Unlike North Carolina Atheists, Washington's Godless Are Allowed to Hold Public Office

Some people in Asheville think city councilman Cecil Bothwell should lose his job because he doesn't believe in God.
Cecil Bothwell is a recently elected city councilmen in Asheville, North Carolina. He's also an atheist. A fact that probably doesn't matter much to most people in Asheville, except that it technically makes him ineligible for his job. Here's why.

Midway through the 19th-century, North Carolina introduced a constitutional clause that forbade "any person who shall deny the being of Almighty God" from holding public office. Now a couple of conservative groups are insisting that that law be observed. They're threatening to sue the city if Bothwell isn't removed and, in the meantime, smearing him in pamphlets as "Satan's helper."

It's easy to look at what's happening to Bothwell and chalk it up as a byproduct of God-and-guns Southern living. But constitutional quirks aren't exclusive to states below the Mason-Dixon line. So I called Hugh Spitzer, the University of Washington Law School's constitutional authority, to see if the Evergreen State's formal text had anything similar.

Washington state constitutional expert Hugh Spitzer says local atheists/aspiring politicians can breathe easy.
Spitzer's very entertaining short answer?

"Oh no. Not even close," he says. "This is just bullshit harassment. It's a waste of taxpayer time and money. These people who do these things should be happy that the United States gives them the right to have such silly ideas."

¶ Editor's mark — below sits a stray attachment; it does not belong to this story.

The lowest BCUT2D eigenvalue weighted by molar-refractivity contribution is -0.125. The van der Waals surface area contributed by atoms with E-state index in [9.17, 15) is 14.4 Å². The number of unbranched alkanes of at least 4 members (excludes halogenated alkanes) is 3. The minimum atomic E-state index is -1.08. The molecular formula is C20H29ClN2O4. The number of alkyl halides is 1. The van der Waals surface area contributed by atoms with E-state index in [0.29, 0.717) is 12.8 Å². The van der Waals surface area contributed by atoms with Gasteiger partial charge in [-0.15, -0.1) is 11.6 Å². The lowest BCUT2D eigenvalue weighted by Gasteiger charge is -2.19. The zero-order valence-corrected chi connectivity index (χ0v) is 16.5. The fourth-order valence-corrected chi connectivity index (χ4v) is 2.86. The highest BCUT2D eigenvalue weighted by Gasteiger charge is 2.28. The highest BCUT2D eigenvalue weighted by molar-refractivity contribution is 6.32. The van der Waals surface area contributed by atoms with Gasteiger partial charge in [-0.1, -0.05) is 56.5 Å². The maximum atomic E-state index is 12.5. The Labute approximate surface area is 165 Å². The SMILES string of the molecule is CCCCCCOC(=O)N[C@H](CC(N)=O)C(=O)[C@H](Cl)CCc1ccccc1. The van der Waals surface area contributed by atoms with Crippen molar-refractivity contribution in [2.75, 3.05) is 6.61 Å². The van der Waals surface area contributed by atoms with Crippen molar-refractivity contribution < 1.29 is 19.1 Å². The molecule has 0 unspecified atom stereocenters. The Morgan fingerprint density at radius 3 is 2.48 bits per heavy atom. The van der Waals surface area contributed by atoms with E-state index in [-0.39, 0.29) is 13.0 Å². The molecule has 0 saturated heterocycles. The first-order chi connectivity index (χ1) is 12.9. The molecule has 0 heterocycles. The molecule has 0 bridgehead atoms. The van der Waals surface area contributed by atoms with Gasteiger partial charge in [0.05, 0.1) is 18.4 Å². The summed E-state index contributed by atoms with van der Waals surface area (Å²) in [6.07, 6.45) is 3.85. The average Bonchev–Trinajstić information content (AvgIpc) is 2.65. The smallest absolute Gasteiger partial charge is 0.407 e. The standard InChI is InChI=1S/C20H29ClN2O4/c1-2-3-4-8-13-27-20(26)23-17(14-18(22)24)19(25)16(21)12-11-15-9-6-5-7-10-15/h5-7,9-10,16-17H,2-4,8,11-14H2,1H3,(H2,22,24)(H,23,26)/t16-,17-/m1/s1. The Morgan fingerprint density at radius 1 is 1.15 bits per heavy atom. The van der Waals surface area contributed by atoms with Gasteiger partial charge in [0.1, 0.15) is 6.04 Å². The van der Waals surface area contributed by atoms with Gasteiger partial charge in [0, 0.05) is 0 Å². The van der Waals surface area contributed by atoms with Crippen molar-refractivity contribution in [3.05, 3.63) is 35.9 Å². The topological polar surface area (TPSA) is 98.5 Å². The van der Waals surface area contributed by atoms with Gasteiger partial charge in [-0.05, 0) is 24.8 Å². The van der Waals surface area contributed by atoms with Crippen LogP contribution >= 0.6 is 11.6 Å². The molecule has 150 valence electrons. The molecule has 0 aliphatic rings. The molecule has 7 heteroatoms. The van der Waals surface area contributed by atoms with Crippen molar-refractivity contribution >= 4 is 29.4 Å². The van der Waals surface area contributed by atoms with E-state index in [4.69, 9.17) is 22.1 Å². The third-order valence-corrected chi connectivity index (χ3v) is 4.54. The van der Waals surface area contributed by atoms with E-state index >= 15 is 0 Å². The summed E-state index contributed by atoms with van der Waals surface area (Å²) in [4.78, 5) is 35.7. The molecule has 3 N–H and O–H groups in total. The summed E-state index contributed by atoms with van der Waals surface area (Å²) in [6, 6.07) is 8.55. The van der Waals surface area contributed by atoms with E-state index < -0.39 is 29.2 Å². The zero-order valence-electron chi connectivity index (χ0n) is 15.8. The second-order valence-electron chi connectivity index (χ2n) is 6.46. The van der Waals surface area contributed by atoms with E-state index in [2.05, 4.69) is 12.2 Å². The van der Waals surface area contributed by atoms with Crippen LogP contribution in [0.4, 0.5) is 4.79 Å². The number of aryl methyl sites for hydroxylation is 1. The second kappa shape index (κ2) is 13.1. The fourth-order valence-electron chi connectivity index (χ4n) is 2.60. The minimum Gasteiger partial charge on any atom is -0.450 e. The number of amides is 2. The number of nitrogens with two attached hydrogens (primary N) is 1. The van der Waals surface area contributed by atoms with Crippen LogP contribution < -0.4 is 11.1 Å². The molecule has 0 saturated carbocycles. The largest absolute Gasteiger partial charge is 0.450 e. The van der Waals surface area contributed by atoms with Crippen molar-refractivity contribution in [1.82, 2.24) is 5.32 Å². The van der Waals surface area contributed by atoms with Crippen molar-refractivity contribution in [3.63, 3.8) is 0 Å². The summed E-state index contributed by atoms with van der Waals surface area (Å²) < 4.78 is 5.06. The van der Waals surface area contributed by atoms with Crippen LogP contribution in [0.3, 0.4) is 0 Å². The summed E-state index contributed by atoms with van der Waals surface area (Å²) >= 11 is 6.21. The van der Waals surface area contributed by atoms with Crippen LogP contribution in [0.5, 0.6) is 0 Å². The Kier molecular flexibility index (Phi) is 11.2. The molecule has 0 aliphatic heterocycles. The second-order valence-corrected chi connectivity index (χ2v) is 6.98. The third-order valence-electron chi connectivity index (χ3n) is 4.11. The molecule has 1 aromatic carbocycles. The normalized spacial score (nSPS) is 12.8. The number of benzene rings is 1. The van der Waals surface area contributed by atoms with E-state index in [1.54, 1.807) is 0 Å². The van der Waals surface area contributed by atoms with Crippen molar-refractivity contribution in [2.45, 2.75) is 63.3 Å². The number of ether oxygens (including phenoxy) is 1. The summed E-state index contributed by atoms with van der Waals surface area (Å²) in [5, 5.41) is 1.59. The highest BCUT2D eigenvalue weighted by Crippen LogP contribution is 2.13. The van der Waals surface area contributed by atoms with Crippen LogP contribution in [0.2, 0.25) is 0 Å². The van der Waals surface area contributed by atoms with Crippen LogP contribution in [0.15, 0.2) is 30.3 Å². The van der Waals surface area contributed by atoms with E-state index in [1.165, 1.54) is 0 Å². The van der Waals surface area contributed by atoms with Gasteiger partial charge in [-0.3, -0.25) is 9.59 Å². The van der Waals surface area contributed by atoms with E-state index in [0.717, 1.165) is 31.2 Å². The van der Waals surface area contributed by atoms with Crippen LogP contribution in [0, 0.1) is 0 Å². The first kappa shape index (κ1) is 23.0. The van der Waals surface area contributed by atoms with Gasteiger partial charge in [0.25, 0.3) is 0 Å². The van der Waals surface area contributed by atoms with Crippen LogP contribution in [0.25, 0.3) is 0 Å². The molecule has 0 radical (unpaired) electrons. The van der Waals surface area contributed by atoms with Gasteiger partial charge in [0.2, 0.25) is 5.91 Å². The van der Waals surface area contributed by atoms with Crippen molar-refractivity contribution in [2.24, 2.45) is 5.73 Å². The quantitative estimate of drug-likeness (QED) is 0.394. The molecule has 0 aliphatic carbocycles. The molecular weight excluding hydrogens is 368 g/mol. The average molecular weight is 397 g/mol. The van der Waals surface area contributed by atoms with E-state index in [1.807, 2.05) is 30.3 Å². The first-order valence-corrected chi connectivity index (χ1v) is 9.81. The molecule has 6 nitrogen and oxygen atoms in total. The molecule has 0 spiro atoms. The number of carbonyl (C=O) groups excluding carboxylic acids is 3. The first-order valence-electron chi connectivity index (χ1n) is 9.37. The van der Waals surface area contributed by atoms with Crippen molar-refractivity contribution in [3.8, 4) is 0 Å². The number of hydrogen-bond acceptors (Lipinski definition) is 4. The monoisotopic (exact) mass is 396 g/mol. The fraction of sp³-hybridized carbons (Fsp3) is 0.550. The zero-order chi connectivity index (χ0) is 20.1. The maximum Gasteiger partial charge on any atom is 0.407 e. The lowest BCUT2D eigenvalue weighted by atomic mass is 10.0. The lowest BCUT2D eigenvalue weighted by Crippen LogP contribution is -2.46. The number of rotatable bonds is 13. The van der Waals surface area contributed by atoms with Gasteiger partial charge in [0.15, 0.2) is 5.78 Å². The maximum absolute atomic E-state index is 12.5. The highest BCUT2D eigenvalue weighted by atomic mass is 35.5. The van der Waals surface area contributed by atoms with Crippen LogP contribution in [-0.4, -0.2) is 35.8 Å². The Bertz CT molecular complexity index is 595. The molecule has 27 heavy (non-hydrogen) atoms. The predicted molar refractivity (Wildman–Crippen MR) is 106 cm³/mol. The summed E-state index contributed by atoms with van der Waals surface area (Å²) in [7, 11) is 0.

Spitzer's slightly less entertaining long answer?

Washington has quirks. But in terms of protecting religious freedom (which includes the right to subscribe to no religion), Washington is kind of like the anti-North Carolina.

For proof, Spitzer points to the drafting of the state's preamble. This is what it says.

We, the people of the State of Washington, grateful to the Supreme Ruler of the Universe for our liberties, do ordain this constitution.

Now to you or I, "Supreme Ruler of the Universe" probably sounds pretty Godly. But to the delegation in 1889 Washington it represented a compromise.

"There was a two-day debate over whether the constitution should in any way whatsoever mention the word God," says Spitzer. "They settled on 'Supreme Ruler' because while there were a lot of Free Thinkers present at the time, there were also a few devout Protestants."

OK. So 150 years ago Washington was more progressive than North Carolina when it came to irreligious tolerance. But there has to be something equally quirky in our constitution right?

"Oh of course," says Spitzer. "Constitutions reflect the concerns of the people at the time that they were written. That's why it's the law in Washington that if two railroad tracks of same or similar gauge cross there must be an intertie, also known as a switch. Do you think that belongs in there?"

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